If one were to rank sextants, it would have to be based on other factors rather than actual practical sight accuracy. This is why the $485 Chinese sextant is so much more popular these days than $2000 German or Japanese instruments. Whether you have done a hundred sights or a thousand sights, and whether you are in a 30 footer or an aircraft carrier, you will not find any significant difference in the actual results you get as you switch back and forth between these two instruments. If that were not the case, the Japanese and German sextants would still be selling well despite the profane price rise they have undergone during the past ten years.
The article describes (or implies) the sight takers as one good, one less experienced, and maybe one in the middle . Yet all the sights averaged out to about the same, regardless of skill level. This is not a valid result it was referred to as "surprising." This wrong conclusion (as well as the totally improbable result that all three ended up with the same ranking of instruments) most likely comes about because the article states that the table includes only the "best sight" of each taker. It is not valid to compare sight taking ability by only listing the best sight of each we should see how many actual sights were taken and we should see the actual spread in values . Indeed the entire premise of accurate celestial navigation is to take many sights and average them which is something that should be stressed in any discussion of celestial navigation. It is particularly misleading to those who might be learning the subject to just list one sight each and, worse still, that the chosen one was somehow ranked the best of their individual sets (which you could only know since you knew your position) and call this representative. If there were some other error floating around, you may not have chosen the best of each after all. There are standard procedures for evaluating a series of sights from any one individual (see, for example, How to Average Sextant Sights) and these should have been followed. You cannot just numerically average them since the height is changing with time, but there are other procedures although the proper analysis is most difficult at precisely the time they chose to do the comparison!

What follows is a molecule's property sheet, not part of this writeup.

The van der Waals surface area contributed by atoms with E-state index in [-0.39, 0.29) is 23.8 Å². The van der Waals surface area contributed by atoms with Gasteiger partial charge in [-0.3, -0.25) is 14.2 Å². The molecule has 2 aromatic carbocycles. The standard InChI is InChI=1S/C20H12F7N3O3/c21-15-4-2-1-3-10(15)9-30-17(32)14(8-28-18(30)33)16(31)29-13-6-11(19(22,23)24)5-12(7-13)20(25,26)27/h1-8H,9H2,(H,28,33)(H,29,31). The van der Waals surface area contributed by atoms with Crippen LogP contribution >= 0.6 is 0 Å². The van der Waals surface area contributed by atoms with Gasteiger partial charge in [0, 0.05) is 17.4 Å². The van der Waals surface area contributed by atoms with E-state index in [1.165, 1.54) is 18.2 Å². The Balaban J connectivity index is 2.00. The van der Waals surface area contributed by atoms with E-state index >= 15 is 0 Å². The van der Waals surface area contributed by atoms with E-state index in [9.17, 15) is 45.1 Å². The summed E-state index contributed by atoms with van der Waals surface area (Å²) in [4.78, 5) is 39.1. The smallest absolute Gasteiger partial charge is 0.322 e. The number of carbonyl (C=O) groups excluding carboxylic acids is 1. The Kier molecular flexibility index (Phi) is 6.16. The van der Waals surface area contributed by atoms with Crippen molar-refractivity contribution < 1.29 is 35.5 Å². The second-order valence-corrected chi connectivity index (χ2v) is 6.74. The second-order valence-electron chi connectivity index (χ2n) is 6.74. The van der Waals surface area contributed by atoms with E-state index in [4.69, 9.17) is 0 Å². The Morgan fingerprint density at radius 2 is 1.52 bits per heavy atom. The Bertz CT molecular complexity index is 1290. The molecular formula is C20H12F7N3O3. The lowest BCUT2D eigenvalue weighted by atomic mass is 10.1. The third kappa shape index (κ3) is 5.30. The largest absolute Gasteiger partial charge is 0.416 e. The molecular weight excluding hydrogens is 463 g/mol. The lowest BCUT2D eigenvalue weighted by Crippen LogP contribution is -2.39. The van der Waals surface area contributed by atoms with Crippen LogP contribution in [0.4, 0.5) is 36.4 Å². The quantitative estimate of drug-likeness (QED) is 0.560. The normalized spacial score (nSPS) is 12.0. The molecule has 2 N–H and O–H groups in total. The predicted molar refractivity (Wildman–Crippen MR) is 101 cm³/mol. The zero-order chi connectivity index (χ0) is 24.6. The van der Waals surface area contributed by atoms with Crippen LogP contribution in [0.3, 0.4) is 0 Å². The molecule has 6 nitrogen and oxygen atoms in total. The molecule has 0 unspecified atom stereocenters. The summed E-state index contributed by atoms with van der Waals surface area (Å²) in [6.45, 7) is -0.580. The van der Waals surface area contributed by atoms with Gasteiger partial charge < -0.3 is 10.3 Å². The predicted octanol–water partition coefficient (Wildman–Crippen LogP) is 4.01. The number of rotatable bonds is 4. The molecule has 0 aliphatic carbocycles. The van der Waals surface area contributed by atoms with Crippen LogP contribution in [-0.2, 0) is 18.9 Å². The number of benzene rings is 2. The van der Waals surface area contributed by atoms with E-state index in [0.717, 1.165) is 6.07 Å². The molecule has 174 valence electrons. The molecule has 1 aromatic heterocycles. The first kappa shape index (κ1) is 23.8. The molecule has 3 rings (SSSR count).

More on the accuracy listed in Table 1.